This trial is examining the effectiveness of modified stem cell transplants (SCT) donated by patient relatives, which have certain immune cells removed to prevent transplant rejection in patients with leukemia and lymphoma. The main outcome will be the maximum dose of SCT that can be given safely and is effective. This study is recruiting in Memphis, TN, US.
Treatment for many different blood cell cancers, such as non-Hodgkin lymphoma (NHL), Hodgkin lymphoma (HL), leukemia, involves SCT. This is a procedure where healthy white blood cells are removed from a patient or someone who is genetically similar, such as a family member. These cells are given back to the patient after chemotherapy to replace the cells killed by the treatment. SCT can be effective at helping to kill cancer cells.
Sometimes patients who receive SCT experience complications. One complication is graft vs host disease (GVHD). This is where the transplanted cells begin attacking the patient. This often happens when the SCT donation comes from a relative and not the patient themselves. A new modification to SCT removes the T cells (a type of inflammatory cells) that are responsible for GVHD.
This trial aims to examine if this modified SCT improves the effectiveness and safety of the treatment for patients with lymphoma or leukemia. The main outcomes measured will be the maximum dose of SCT that can be given safely and is effective and one-year survival without complications from the disease.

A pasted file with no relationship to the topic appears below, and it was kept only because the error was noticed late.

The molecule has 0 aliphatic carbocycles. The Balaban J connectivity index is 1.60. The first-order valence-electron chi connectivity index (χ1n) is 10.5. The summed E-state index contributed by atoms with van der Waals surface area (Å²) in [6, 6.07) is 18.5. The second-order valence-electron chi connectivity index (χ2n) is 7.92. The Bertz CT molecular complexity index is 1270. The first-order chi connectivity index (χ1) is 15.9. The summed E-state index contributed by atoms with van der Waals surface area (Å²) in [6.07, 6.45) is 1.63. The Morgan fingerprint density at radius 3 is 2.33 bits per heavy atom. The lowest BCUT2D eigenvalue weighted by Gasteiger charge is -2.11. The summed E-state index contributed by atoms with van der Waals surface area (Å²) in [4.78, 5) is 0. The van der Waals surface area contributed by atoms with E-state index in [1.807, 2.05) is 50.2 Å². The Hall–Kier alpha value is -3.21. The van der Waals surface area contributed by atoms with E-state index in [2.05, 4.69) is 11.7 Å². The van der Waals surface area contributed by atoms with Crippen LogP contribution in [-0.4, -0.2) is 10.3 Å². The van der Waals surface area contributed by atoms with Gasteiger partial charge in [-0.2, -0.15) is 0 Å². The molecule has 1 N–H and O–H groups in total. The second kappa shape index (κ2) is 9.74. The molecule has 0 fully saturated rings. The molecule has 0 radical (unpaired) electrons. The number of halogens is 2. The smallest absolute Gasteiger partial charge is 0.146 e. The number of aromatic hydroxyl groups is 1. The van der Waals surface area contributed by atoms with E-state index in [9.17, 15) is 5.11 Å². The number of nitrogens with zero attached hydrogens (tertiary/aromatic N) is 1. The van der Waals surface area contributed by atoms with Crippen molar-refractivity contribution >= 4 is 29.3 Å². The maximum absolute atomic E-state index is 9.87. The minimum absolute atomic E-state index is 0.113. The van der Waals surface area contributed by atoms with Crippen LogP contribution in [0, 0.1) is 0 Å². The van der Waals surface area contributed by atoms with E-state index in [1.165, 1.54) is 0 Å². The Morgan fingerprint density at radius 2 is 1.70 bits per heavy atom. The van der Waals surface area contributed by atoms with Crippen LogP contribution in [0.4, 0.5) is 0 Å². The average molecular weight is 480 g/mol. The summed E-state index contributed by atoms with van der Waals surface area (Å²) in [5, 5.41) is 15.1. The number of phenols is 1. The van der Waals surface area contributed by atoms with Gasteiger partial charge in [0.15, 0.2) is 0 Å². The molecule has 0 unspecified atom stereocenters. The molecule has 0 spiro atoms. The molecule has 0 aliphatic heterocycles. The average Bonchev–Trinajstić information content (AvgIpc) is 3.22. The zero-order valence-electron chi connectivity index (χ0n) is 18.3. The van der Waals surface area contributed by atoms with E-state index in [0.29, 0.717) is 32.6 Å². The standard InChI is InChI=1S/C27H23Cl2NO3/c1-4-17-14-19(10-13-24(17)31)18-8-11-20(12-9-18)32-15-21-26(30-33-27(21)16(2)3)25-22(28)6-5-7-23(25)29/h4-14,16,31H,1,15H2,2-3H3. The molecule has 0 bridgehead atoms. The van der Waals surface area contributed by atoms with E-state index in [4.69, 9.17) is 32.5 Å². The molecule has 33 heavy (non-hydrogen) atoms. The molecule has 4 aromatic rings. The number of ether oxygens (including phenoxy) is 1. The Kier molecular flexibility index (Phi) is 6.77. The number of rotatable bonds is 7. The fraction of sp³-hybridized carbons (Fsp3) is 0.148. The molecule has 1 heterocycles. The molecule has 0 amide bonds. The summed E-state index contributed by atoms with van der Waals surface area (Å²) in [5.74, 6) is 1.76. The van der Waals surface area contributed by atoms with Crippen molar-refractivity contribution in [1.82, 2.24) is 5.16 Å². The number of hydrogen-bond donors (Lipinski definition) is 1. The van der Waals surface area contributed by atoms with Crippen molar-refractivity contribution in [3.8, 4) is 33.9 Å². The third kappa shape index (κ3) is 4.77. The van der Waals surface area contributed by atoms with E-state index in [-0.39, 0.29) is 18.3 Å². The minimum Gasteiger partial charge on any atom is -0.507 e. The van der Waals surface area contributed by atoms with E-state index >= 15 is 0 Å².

Who are they looking for?
This trial is recruiting 140 patients with blood cancer including HL. Patients should have a family member who meets the genetic criteria of the study. Patients should have good kidney, heart, and liver function.
Patients should not have received SCT in the last year. Patients with cancer in the brain or spinal cord cannot participate. Patients with active infections cannot participate. Female patients should not be pregnant or breastfeeding.
The relative of the patient (the donor) should be over 18. Donors should meet the genetic criteria of the study. Donors should be HIV-negative. Female donors should not be pregnant or breastfeeding.
How will it work
All patients will be given the same treatment. Patients will first receive chemotherapy drugs cyclophosphamide (Cytoxan), fludarabine (Fludara), thiotepa (Thioplex), melphalan (Alkeran), mesna (Mesnex) and ATG (Thymoglobulin) to remove T cells. Patients will then receive modified SCT with T cells removed. Some patients will also receive blinatumomab (Blincyto) depending on their type of cancer.
The maximum safest dose of SCT will be measured for 90 days. Time without cancer growing and GVHD will be measured for 1 year. Treatment-related mortality will be measured for 100 days. Patients receiving blinatumomab will be monitored for 120 for side effects.